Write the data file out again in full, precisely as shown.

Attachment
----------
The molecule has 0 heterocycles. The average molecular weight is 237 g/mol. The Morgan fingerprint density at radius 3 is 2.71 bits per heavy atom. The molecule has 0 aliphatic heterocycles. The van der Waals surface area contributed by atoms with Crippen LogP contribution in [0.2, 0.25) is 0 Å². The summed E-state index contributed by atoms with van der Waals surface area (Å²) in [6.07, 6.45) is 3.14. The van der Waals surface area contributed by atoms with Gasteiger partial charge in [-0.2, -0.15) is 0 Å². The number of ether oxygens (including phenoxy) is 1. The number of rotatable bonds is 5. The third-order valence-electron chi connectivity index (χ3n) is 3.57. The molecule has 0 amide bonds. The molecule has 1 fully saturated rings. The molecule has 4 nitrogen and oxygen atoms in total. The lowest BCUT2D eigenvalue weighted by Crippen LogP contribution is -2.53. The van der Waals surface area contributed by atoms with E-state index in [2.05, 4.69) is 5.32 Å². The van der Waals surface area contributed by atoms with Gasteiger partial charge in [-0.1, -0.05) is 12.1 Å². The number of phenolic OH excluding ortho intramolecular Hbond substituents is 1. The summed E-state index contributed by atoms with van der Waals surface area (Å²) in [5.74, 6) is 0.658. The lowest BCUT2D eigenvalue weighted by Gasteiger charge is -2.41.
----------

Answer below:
The molecule has 0 heterocycles. The average molecular weight is 237 g/mol. The Morgan fingerprint density at radius 3 is 2.71 bits per heavy atom. The molecule has 0 aliphatic heterocycles. The van der Waals surface area contributed by atoms with Crippen LogP contribution in [0.2, 0.25) is 0 Å². The summed E-state index contributed by atoms with van der Waals surface area (Å²) in [6.07, 6.45) is 3.14. The van der Waals surface area contributed by atoms with Gasteiger partial charge in [-0.2, -0.15) is 0 Å². The number of ether oxygens (including phenoxy) is 1. The number of rotatable bonds is 5. The third-order valence-electron chi connectivity index (χ3n) is 3.57. The molecule has 0 amide bonds. The molecule has 1 fully saturated rings. The molecule has 4 nitrogen and oxygen atoms in total. The lowest BCUT2D eigenvalue weighted by Crippen LogP contribution is -2.53. The van der Waals surface area contributed by atoms with E-state index in [2.05, 4.69) is 5.32 Å². The van der Waals surface area contributed by atoms with Gasteiger partial charge in [-0.1, -0.05) is 12.1 Å². The number of phenolic OH excluding ortho intramolecular Hbond substituents is 1. The summed E-state index contributed by atoms with van der Waals surface area (Å²) in [5.74, 6) is 0.658. The lowest BCUT2D eigenvalue weighted by Gasteiger charge is -2.41.